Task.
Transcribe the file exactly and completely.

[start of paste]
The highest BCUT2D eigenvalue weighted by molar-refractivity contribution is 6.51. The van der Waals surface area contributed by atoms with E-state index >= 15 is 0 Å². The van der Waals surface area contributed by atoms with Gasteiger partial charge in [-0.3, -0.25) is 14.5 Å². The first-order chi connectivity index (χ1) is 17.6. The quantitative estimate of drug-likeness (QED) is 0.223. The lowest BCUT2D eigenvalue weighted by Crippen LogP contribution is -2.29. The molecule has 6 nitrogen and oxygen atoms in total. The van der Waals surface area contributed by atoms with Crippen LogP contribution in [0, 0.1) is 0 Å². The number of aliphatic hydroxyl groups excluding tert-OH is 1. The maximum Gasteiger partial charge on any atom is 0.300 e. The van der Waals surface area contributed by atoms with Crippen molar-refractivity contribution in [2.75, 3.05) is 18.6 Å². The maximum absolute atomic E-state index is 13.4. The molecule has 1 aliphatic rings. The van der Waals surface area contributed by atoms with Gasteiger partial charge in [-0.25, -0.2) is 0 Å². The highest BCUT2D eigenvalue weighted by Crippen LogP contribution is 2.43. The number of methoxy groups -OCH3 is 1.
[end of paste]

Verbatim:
The highest BCUT2D eigenvalue weighted by molar-refractivity contribution is 6.51. The van der Waals surface area contributed by atoms with E-state index >= 15 is 0 Å². The van der Waals surface area contributed by atoms with Gasteiger partial charge in [-0.3, -0.25) is 14.5 Å². The first-order chi connectivity index (χ1) is 17.6. The quantitative estimate of drug-likeness (QED) is 0.223. The lowest BCUT2D eigenvalue weighted by Crippen LogP contribution is -2.29. The molecule has 6 nitrogen and oxygen atoms in total. The van der Waals surface area contributed by atoms with Crippen LogP contribution in [0, 0.1) is 0 Å². The number of aliphatic hydroxyl groups excluding tert-OH is 1. The maximum Gasteiger partial charge on any atom is 0.300 e. The van der Waals surface area contributed by atoms with Crippen molar-refractivity contribution in [2.75, 3.05) is 18.6 Å². The maximum absolute atomic E-state index is 13.4. The molecule has 1 aliphatic rings. The van der Waals surface area contributed by atoms with Gasteiger partial charge in [-0.25, -0.2) is 0 Å². The highest BCUT2D eigenvalue weighted by Crippen LogP contribution is 2.43. The number of methoxy groups -OCH3 is 1.